Ocean edges have lured humans for as long as we’ve existed as a species. From the first people who settled along African shores, to colonizers during the age of discovery and empire, to folks packing the beach resorts and oceanside mega-cities of today, humans have been, and continue to be, drawn to coasts. But what is it that makes coastlines so captivating?
In The Human Shore, John Gillis writes that the shore is the original home of humankind and has been host to many of our species most spectacular accomplishments. He weaves an intricate story examining humankind’s changing relationship to the sea, from the creation of ports and the draining of wetlands to the invention of “the beach”. But historical facts don’t explain the universal appeal of coastlines.
In 2014, Wallace J. Nichols wrote Blue Mind: The Surprising Science That Shows How Being Near, In, On, or Under Water Can Make You Happier, Healthier, More Connected, and Better at What You Do. In this excerpt from his book Wallace quotes science educator and explorer Marcus Eriksen who suggests practical advantages to living along the shore, “In the same way the savannah allowed us to see danger a long way off, he theorized, coastal dwellers could see predators or enemies as they came across the water. Better, land-based predators rarely came from the water, and most marine-based predators couldn’t emerge from the water or survive on land. Even better than that: the number of food and material resources provided in or near the water often trumped what could be found on land. The supply of plant-based and animal food sources may vanish in the winter, Eriksen observed, but our ancestors could fish or harvest shellfish year-round.”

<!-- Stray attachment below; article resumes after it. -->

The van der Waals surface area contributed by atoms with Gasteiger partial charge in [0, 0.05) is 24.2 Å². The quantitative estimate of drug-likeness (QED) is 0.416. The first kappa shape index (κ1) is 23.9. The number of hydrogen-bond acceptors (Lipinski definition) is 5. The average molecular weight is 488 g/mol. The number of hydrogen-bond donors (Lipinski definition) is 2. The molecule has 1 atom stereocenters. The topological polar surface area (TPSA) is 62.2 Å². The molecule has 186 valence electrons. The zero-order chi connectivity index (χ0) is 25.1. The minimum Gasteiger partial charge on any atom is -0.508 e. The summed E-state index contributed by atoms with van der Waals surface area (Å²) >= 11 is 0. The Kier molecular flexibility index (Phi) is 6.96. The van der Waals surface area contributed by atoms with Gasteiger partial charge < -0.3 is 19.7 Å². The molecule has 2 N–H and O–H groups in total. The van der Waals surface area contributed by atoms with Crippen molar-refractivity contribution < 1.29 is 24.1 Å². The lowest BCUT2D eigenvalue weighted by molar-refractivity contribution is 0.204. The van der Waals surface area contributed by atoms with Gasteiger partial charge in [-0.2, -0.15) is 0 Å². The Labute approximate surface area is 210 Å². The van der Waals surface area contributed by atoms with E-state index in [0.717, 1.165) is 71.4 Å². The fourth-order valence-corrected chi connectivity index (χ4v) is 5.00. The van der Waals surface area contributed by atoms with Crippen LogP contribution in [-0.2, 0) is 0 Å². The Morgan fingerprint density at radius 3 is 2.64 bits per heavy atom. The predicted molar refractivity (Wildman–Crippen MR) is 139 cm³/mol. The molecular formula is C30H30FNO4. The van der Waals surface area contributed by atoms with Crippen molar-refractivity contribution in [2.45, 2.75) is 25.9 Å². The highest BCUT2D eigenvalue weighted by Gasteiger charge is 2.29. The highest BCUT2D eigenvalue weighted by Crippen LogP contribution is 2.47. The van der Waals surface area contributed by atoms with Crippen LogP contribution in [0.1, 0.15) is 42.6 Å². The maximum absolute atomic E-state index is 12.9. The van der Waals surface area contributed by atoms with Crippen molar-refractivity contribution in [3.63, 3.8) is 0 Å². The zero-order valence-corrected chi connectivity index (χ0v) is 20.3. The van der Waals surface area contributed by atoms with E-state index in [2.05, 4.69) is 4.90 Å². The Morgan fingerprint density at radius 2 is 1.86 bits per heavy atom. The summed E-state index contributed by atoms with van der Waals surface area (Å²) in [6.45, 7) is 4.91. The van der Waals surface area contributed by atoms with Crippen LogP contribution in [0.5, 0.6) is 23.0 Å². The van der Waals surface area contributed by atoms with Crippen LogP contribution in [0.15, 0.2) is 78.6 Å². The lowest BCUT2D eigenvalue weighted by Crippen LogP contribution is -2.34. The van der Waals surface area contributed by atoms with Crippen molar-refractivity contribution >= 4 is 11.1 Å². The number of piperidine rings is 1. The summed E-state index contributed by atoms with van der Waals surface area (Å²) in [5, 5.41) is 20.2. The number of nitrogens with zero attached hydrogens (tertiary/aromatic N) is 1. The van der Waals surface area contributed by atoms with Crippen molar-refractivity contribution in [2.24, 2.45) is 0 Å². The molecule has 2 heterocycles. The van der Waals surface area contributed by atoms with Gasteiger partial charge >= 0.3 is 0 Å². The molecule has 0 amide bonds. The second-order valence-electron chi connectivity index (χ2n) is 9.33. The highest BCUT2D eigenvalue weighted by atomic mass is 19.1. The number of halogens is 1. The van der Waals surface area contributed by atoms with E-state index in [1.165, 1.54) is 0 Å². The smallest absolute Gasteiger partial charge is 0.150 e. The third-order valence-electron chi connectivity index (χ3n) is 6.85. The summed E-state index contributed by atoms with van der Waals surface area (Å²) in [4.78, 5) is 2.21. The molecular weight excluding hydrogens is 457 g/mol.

Wallace suggests, however, that our relationship to water goes far deeper than economics, food, or proximity. He believes that beyond our evolutionary linkage to water, humans have deep emotional ties to being in its presence: “We are inspired by water — hearing it, smelling it in the air, playing in it, walking next to it, painting it, surfing, swimming or fishing in it, writing about it, photographing it, and creating lasting memories along its edge.” Wallace draws examples from a broad swath of writers and thinkers including (appropriate given where I am) Nobel Prize-winning Chilean poet-diplomat and politician Pablo Neruda who wrote: “I need the sea because it teaches me”. He also quotes Vincent van Gogh: “The fishermen know that the sea is dangerous and the storm terrible, but they have never found these dangers sufficient reason for remaining ashore”, and The Beach Boys: “Catch a wave, and you’re sitting on top of the world”.
I can’t explain why I’m a wave watcher: I only know that the
ocean brings me joy, and this trip was a way for me to explore the water’s edge
in one of the last few truly wild places left on Earth. I hope you enjoy this taste
of my far-too-many, brain-on-ocean photos of the southern coastline of Chile:
Patagonia in all its (often wind-blown and rain-soaked) glory.
P.S. I would be remiss not to at least mention One Ocean Expeditions and the RCGS Resolute. This is not a paid ad, but I have to give them a shout out for their fantastic inaugural Chilean Fjord Expedition. Experienced, engaged, and knowledgeable staff and presenters; a FAR more comfortable ship than I expected; seamless logistics… check out their website [https://www.oneoceanexpeditions.com/].
Maggie Romuld was a founding member of the CaNOE board and co-chair of the CaNOE Communications Committee. A professional biologist by trade, she works as a freelance writer and editor and is an unfailing supporter of Canadian environmental non-profits. You can follow her on Instagram and Twitter, and if she ever gets her blog (The World Outside Your Window) back up and running, you can read about more of her adventures.